By: Leah Bayley-Hay
Security has doubled down with steeper parking enforcement penalties as lots adjacent to large campus improvement projects at Owings Mills North begin in earnest. Students who fail to comply with required commuter parking passes may find costly parking tickets on their windshields.
These new penalties add to student anxieties, including attending in-person classes amid the pandemic. Some students feel as if getting to class safely is a highly important issue for them, especially considering that they must traverse three different campuses in Stevenson’s disjointed arrangement.
Getting to the North Campus, especially throughout the winter, has meant choosing between walking the Dell Family Pathway in harsh weather, or crowding onto stuffy shuttles where masks were enforced but social distancing, consistent with COVID-19 protocols was sometimes impossible.
“I feel as though the lack of social distancing on the shuttles is a little odd. Since we are still having to social distance in the classrooms, it only makes sense that we should be social distancing on the shuttles as well,” said senior Hannah Bagley. “The fact that there is such a strict policy on parking at North makes the shuttles more crowded.”
Despite the health concerns, there are other factors that could be influencing the harsh enforcement of parking policies. Construction of the new Philip A. Zaffere library on the North campus has started and along with it, the presence of hefty construction machinery and vehicles that have cut the available parking of the gravel lot in half. In addition to the continued construction, the increase of residential students driving to class has left little available parking in the bigger lot – an issue that has resulted in a dramatic increase of traffic exiting Owings Mills North campus.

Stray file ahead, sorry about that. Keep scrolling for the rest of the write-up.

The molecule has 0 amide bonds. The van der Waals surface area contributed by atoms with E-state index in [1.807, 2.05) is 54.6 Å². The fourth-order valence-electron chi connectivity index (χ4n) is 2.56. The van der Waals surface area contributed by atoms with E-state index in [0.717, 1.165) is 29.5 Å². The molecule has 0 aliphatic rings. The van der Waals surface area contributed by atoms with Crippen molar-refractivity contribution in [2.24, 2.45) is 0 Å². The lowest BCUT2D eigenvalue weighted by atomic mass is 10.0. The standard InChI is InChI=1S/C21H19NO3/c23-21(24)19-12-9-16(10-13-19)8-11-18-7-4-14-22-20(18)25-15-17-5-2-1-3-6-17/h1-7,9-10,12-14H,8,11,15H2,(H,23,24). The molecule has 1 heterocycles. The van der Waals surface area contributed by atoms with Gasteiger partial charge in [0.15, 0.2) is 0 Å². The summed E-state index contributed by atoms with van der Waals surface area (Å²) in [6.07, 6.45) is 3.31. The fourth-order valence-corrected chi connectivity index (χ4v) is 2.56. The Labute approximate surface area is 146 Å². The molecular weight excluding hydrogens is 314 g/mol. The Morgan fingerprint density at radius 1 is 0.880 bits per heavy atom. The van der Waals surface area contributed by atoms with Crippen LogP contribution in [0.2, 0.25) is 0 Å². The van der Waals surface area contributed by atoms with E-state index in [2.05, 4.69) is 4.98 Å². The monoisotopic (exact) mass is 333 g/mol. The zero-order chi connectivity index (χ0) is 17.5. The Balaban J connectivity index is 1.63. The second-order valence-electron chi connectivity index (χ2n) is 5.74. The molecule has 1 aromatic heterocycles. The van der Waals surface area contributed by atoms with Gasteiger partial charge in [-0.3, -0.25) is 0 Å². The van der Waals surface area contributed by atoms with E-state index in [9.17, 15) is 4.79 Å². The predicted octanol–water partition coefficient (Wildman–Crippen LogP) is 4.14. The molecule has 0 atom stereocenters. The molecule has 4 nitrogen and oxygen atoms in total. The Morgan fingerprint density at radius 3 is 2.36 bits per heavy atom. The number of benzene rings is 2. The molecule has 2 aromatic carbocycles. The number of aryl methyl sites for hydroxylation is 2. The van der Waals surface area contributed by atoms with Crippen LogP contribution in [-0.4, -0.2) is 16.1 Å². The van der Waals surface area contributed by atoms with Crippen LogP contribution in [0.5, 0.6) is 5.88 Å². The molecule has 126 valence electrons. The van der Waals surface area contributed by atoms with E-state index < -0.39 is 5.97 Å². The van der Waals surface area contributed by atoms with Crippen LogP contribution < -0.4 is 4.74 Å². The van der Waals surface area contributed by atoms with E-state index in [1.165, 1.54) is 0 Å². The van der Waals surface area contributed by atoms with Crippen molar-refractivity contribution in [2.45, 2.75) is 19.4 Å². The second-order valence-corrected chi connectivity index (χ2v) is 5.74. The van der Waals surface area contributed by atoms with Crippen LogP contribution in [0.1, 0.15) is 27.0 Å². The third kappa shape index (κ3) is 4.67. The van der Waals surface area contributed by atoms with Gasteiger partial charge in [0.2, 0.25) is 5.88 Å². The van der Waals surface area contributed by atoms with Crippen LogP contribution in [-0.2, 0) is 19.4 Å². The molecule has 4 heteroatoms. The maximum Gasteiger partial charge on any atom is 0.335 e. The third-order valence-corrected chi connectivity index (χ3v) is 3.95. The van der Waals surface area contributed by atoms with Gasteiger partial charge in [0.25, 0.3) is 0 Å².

The original policy has restricted residential students or non-commuter/faculty drivers from parking at the North lots Monday through Thursday until after 5 P.M., Fridays until after 2 P.M., and outside the hours of 8 A.M. and 4 P.M. on Saturdays and Sundays.
“With the closed-in space and the mask mandates loosening up I don’t feel as safe taking the shuttles, but I also don’t feel like I ever felt super safe on them because of the lack of social distancing. It just seems like, with the small space and the lack of ventilation, it’s not as safe,” Bagley said.
With the waxing and waning of the virus, this will be something to think about as the campus moves towards finding a new “normal” of navigating academic life safely.